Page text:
Moby was born Richard Melville Hall on 11 September 1965 – his nickname stems from the fact that the author of Moby Dick is a distant relative.

His father, Jim, a chemistry professor, died in a drink-driving accident when he was two.

Moby and his mother, Betsy, moved to suburban Connecticut, where she rejected her wealthy background (Moby’s grandfather ran a successful company on Wall Street) and lived a life of intellectual bohemianism that involved, Moby once said, “smoking pot and talking about [German philosopher] Schopenhauer”.

They were, Moby has stated, “very, very poor” and survived on welfare and food stamps. But he was encouraged to write, draw and make music from a young age. Moby joined his first band, hardcore noise purveyors The Vatican Commandos, when he was 17.

In 1989, he moved to New York, where he made a name for himself as a DJ at clubs such as Mars and NASA, while enthusiastically throwing himself into Manhattan’s nightlife.

His own tinkerings with electronic music led to the surprise success of the single Go in 1991 (it reached No.10 in the UK charts).

Following a pair of early compilation albums on the label Instinct that he didn’t want released, his first album proper, Everything is Wrong, came out on Mute in 1995. It embraced techno, gospel, industrial, house and – improbably – speed metal.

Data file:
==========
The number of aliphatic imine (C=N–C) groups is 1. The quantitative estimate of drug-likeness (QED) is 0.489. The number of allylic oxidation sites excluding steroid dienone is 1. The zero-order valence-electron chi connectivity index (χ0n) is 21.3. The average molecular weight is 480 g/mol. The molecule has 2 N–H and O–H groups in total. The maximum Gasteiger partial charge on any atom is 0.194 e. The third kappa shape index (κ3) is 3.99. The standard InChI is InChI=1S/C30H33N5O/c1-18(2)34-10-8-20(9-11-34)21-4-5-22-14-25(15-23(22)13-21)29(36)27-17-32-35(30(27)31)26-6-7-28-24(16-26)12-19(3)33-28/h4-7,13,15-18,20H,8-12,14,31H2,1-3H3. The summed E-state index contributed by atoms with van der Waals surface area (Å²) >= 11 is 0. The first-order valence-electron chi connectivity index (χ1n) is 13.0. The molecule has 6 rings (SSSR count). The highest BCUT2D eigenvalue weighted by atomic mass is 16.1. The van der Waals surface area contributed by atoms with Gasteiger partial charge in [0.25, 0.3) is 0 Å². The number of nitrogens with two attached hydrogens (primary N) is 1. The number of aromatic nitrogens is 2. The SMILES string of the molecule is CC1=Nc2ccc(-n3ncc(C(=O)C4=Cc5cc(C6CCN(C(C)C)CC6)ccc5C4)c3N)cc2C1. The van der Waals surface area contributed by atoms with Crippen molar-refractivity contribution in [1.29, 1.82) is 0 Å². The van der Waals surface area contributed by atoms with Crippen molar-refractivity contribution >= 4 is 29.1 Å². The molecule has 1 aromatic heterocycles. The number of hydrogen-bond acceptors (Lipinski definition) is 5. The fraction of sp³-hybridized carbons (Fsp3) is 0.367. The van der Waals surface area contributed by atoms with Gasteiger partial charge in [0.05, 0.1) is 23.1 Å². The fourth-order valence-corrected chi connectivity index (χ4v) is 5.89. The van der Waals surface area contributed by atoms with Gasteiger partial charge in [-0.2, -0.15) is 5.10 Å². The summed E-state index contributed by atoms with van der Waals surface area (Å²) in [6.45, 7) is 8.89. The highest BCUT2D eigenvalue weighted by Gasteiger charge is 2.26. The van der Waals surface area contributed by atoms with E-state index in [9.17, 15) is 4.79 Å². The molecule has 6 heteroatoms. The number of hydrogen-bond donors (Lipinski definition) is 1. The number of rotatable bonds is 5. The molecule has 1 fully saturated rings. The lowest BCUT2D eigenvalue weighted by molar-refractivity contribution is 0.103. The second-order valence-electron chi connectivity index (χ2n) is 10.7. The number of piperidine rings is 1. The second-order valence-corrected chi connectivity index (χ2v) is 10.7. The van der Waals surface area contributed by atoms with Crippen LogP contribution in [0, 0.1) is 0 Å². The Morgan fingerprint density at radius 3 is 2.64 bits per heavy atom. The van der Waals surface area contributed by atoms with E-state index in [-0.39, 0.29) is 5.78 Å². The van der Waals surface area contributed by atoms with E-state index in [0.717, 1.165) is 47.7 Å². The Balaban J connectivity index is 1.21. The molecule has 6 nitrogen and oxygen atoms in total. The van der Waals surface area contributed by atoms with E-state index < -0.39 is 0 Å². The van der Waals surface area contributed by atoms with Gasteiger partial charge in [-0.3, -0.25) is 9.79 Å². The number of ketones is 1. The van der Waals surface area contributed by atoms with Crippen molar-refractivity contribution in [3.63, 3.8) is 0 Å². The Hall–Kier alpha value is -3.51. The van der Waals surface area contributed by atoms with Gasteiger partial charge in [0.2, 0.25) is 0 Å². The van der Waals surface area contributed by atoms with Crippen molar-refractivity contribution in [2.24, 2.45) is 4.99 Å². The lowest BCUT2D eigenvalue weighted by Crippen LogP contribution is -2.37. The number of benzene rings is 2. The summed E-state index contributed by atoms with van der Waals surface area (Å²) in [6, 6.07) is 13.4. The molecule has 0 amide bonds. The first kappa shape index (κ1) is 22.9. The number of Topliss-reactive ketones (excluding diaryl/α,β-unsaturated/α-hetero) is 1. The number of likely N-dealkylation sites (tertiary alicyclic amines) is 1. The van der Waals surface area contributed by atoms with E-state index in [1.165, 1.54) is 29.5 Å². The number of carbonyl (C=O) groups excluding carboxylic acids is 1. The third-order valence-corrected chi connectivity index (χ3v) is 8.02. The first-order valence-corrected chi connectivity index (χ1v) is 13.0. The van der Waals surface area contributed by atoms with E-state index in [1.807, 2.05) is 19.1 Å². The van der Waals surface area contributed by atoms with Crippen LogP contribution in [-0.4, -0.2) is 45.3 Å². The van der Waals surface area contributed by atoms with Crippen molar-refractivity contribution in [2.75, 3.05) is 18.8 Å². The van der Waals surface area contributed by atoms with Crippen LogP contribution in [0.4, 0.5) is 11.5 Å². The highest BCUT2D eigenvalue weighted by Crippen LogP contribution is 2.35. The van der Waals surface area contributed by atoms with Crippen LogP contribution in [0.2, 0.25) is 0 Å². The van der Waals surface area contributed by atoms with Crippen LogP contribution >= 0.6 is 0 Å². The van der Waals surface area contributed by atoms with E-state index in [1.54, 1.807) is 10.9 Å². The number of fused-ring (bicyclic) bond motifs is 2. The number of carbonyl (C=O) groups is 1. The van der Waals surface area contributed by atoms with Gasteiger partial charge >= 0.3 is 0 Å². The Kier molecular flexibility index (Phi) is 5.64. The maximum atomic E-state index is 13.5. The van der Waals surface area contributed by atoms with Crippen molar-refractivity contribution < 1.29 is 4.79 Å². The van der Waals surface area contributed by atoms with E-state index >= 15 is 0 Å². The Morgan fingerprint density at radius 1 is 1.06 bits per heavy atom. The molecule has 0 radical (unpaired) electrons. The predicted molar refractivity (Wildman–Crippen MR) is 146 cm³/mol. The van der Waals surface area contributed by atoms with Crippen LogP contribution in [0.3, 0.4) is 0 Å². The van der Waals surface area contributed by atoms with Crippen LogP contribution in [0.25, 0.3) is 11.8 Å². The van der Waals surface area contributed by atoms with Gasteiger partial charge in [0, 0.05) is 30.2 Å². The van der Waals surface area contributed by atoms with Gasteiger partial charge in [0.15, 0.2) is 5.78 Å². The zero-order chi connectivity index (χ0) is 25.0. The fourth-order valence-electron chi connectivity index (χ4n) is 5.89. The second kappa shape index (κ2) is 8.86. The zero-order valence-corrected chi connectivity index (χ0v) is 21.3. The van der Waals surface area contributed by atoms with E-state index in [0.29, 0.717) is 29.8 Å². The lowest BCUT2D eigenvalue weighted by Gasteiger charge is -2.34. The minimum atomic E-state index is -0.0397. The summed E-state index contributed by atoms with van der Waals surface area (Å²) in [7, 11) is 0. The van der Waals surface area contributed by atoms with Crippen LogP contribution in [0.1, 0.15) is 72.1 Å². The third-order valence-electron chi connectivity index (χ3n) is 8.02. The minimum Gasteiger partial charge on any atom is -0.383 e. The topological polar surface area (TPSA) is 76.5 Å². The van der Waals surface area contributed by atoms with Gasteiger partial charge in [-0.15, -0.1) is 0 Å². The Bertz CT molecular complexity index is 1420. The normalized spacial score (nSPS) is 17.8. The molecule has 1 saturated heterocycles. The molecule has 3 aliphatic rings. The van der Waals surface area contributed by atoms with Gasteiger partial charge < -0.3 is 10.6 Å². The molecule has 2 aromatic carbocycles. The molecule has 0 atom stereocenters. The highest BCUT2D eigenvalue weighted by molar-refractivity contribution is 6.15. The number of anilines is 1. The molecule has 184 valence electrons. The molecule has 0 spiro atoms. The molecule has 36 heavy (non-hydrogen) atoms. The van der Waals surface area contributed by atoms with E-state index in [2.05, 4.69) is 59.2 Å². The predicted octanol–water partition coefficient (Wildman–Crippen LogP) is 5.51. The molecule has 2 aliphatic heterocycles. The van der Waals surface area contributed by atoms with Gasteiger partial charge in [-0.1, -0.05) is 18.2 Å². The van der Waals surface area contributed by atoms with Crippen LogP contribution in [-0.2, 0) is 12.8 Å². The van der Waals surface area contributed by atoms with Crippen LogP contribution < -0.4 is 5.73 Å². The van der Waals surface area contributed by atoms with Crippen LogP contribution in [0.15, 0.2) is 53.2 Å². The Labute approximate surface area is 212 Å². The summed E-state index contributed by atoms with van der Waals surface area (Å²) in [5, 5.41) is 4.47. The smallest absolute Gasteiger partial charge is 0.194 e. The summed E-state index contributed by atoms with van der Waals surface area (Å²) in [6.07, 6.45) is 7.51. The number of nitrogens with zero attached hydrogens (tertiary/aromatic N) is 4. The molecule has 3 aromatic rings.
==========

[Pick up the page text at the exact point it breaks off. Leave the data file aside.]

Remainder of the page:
Despite lurching between so many styles, it was well received and, as a result, Moby was booked to play that summer’s much-vaunted Lollapalooza tour across the US.

Its follow-up, 1996’s Animal Rights, was a disaster. At the very moment electronic dance music really crossed over (both The Prodigy and The Chemical Brothers were enjoying huge mainstream success during this period), Moby set aside his synths and sequencers in favour of making an album of furious thrash punk.

Confused audiences responded by resolutely not buying the record (it peaked at No.38 in the UK).

When his next album, Play, was released in May 1999, expectations were understandably modest: Mute shifted just 10,000 copies in six months. A year later, it had gone platinum in 17 countries.

Since then, Moby’s output has veered from middle-of-the-road indie rock (Hotel) to rave and hi-NRG (Last Night), with notable detours that take in post-punk (These Systems Are Failing, credited to Moby & The Void Pacific Choir), morose chill-out (Destroyed) and ambient dreamscapes (the four-hour Long Ambients 1: Calm. Sleep). 

For anyone wishing to navigate his extensive – not to mention diverse – back catalogue, Moby himself recommends starting with the albums Everything is Wrong, Play and Innocents.

“Of course, there’s a lot that’s not included in that but I feel like someone listening to those three would get a rough sense of the sort of music that I make.”

With his keen sense of melody and ear for a memorable hook, there’s long been a pop sensibility to Moby’s music, whatever the style of any given record. “I think the word ‘pop’ means so many different things to so many different people,” he says, thoughtfully.

“So I understand that you’re speaking in the broadest sense and, yes, to that extent I very much agree. Because I also really appreciate that sensibility in other people’s music, whether it’s Bowie or The Rolling Stones or whomever.